Daily News Editorial Advocates For Racist, Opaque Pretrial Detention Standards

The New York Daily News Editorial Board fearmongered about bail reform in a recent editorial and advocated for racist and opaque standards to be applied to pretrial detention decisions in New York that have long been rejected by New Yorkers.

Fact Check: Fearmongering

The Briefing

The New York Daily News Editorial Board fearmongered about bail reform in a recent editorial and advocated for racist and opaque standards to be applied to pretrial detention decisions in New York that have long been rejected by New Yorkers. 

The Editorial Board called for additional changes to bail reform laws, which have already been unnecessarily changed twice since 2020. The more recent changes, passed earlier in 2022, expanded the number of bail-eligible misdemeanor and non-violent felonies and required judges to weigh whether someone is accused of causing “serious harm” to another person.

"Dangerousness" has never been a standard for setting bail in New York

Though the ink is still fresh on the latest changes to bail reform, and years’ worth of data has so far been unanimous that bail reform has been extraordinarily successful and led to no increase in crime, the Daily News chose to advocate for more measures to limit the freedom of New Yorkers, including a “dangerousness” standard.  

“Dangerousness” has never been a standard for setting bail in New York, and the state definitively declined to adopt it in the 1970s – and for good reason. Allowing a judge’s (or algorithm’s) prediction of “dangerousness” to serve as a basis for holding someone in jail while they are presumed innocent has clearly yielded racist results based on data from jurisdictions that allow this practice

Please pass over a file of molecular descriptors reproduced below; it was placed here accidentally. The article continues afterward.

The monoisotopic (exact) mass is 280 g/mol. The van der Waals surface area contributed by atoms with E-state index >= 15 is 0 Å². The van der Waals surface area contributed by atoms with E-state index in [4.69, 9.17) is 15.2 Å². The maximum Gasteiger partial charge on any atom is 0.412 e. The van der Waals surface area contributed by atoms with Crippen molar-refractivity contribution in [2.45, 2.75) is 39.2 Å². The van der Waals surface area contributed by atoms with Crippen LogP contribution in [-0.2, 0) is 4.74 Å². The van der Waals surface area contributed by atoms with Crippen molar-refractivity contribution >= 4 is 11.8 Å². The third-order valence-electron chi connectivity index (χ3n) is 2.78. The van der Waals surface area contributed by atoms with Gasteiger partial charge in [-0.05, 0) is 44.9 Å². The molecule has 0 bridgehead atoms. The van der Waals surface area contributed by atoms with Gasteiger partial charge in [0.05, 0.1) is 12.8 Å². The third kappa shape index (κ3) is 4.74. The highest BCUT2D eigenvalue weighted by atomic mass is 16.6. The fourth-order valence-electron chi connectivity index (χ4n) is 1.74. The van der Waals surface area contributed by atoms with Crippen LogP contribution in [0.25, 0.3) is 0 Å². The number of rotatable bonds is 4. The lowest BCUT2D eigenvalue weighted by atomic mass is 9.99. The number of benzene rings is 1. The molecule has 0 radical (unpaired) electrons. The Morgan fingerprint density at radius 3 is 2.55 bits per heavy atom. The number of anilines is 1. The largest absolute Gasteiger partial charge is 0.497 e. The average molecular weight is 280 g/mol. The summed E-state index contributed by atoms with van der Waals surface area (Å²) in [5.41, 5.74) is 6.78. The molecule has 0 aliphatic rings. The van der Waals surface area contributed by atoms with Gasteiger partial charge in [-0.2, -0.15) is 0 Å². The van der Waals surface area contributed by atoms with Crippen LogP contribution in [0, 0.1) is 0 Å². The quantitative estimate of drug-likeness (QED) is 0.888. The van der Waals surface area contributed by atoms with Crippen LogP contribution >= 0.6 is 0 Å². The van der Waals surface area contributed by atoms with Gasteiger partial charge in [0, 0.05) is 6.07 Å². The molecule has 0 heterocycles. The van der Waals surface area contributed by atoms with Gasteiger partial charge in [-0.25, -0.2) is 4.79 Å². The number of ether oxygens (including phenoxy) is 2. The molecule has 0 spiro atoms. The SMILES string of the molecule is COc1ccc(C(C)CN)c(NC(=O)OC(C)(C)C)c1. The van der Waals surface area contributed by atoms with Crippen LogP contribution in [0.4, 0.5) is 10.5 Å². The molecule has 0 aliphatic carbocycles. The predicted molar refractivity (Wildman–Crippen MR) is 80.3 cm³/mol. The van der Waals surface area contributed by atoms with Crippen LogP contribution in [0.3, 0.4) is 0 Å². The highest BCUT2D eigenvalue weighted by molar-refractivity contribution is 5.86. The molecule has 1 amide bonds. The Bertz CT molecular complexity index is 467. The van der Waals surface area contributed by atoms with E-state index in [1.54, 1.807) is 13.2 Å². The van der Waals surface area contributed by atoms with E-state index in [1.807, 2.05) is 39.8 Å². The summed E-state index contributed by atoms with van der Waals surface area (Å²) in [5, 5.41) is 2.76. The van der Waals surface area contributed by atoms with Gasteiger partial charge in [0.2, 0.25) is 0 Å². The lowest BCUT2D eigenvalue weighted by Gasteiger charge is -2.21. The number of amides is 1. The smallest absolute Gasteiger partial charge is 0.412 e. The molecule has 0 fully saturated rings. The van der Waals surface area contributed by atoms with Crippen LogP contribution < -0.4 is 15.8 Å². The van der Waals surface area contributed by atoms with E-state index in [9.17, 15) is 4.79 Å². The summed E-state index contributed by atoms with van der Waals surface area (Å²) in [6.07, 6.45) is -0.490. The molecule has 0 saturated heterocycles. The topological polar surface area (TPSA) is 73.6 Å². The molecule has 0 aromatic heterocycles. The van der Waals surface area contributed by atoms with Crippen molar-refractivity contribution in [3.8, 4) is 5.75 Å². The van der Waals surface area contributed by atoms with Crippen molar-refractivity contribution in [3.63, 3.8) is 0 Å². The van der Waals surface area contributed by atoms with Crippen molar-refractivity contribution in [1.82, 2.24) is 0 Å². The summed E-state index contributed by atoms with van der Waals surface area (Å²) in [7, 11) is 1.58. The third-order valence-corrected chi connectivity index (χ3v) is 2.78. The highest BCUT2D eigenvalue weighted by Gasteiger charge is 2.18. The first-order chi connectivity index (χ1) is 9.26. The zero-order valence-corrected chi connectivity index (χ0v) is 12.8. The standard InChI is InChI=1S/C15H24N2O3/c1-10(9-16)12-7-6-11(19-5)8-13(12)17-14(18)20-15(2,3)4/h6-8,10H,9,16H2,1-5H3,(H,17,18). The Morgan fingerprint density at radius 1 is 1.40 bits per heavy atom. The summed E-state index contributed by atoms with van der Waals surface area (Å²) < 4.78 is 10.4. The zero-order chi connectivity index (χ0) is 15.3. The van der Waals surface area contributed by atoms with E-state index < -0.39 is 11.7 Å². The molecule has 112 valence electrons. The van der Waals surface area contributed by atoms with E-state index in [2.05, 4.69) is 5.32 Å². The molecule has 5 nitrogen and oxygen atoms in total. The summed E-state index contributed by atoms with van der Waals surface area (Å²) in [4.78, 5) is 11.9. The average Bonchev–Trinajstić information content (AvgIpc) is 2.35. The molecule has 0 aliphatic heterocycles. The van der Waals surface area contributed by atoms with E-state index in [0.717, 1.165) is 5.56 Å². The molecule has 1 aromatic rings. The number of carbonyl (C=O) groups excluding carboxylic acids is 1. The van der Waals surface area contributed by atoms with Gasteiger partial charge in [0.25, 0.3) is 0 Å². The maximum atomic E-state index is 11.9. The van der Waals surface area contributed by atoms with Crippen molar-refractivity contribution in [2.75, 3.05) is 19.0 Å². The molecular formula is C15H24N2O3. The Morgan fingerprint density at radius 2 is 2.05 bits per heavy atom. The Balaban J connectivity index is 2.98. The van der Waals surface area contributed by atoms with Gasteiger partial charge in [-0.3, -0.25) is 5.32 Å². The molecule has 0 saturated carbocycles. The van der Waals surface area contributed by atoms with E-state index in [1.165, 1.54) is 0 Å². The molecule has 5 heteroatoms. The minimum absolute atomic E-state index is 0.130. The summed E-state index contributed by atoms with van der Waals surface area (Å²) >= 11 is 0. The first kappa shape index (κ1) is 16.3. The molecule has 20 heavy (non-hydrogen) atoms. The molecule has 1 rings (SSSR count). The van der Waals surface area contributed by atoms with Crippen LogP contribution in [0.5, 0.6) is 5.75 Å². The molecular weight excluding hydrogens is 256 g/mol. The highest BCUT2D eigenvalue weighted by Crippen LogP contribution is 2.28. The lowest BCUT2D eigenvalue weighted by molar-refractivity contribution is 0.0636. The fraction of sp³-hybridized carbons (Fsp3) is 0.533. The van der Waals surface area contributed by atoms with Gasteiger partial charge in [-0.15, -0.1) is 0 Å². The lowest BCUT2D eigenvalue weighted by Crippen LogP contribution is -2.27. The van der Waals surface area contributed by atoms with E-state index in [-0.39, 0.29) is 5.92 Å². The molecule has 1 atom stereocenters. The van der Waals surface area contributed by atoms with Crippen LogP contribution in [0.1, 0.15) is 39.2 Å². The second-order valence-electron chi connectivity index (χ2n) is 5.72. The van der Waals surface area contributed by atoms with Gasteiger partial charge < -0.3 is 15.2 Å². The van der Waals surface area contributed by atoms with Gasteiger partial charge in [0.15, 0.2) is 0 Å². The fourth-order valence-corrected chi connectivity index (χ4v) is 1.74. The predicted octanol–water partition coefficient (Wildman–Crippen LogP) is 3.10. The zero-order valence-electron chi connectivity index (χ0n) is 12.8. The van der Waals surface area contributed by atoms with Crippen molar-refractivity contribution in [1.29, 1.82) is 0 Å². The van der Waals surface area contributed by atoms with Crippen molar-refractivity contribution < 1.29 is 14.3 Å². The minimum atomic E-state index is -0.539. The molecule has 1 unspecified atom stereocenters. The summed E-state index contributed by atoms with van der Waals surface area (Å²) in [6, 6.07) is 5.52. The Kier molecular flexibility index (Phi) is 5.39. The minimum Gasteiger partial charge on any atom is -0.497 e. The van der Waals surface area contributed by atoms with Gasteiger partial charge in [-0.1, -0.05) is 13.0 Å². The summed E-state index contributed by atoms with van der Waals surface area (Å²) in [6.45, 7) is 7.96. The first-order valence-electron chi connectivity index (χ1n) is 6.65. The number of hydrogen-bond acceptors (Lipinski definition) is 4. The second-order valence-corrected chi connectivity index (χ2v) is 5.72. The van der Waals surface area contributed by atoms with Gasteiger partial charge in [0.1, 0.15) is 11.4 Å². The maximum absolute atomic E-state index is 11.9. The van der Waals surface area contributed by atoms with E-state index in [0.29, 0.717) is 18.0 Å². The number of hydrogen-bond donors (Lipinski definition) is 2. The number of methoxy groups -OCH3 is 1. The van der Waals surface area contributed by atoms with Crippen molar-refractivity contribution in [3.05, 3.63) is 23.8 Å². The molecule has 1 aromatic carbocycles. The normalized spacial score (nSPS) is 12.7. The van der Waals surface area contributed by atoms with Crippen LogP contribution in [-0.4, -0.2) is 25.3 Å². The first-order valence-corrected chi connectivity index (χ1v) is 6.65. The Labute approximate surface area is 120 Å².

In recent weeks, a former New York Supreme Court judge admitted to making bail decisions on subjective impressions of dangerousness and not the statutory purpose of bail, which is to ensure a person’s return to court. Moreover, the dangerousness standard would make judicial decision-making opaque in a system that is meant to be transparent.

There is no connection between bail reform and any increases in crime

In making its argument, the Daily News lied about recidivism and relied on cherry-picked statistics that do not reflect the immense success of bail reform in New York: hundreds of thousands free, hundreds of millions in taxpayer dollars saved, and no increase in crime. 

Editorial board counterparts across New York State know and have acknowledged what the Daily News  refuses to: there is categorically no correlation between bail reform and any increases in crime. Rearrests for alleged violent felonies in New York remain exceptionally rare after bail reform. And in New York City, a higher percentage of people accused of crimes have returned to court since bail reform than during a four-year period before the law went into effect. 

Meanwhile, nearly 200,000 New Yorkers who would have otherwise been unable to buy their freedom were able to spend time with their families, keep their jobs, and maintain their freedom while presumed legally innocent. Taxpayers were saved hundreds of millions of dollars that would have been otherwise spent on unnecessary mass pretrial incarceration.

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